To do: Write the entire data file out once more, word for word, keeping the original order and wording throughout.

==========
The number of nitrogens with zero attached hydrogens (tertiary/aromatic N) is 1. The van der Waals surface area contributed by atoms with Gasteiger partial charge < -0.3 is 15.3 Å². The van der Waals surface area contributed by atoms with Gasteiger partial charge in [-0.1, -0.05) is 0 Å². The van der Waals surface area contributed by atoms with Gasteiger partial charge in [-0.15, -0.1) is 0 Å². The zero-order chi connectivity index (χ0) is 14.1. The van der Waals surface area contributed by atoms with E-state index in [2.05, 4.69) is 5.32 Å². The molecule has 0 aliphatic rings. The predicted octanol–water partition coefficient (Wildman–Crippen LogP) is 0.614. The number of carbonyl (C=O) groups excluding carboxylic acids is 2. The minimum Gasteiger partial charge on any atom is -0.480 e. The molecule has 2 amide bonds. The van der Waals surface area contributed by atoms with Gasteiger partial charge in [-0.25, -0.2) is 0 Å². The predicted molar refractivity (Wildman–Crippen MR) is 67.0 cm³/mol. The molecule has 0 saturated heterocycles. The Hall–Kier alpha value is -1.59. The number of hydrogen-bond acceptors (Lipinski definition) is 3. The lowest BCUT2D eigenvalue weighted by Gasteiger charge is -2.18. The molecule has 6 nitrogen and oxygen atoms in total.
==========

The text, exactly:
The number of nitrogens with zero attached hydrogens (tertiary/aromatic N) is 1. The van der Waals surface area contributed by atoms with Gasteiger partial charge < -0.3 is 15.3 Å². The van der Waals surface area contributed by atoms with Gasteiger partial charge in [-0.1, -0.05) is 0 Å². The van der Waals surface area contributed by atoms with Gasteiger partial charge in [-0.15, -0.1) is 0 Å². The zero-order chi connectivity index (χ0) is 14.1. The van der Waals surface area contributed by atoms with E-state index in [2.05, 4.69) is 5.32 Å². The molecule has 0 aliphatic rings. The predicted octanol–water partition coefficient (Wildman–Crippen LogP) is 0.614. The number of carbonyl (C=O) groups excluding carboxylic acids is 2. The minimum Gasteiger partial charge on any atom is -0.480 e. The molecule has 2 amide bonds. The van der Waals surface area contributed by atoms with Gasteiger partial charge in [-0.25, -0.2) is 0 Å². The predicted molar refractivity (Wildman–Crippen MR) is 67.0 cm³/mol. The molecule has 0 saturated heterocycles. The Hall–Kier alpha value is -1.59. The number of hydrogen-bond acceptors (Lipinski definition) is 3. The lowest BCUT2D eigenvalue weighted by Gasteiger charge is -2.18. The molecule has 6 nitrogen and oxygen atoms in total.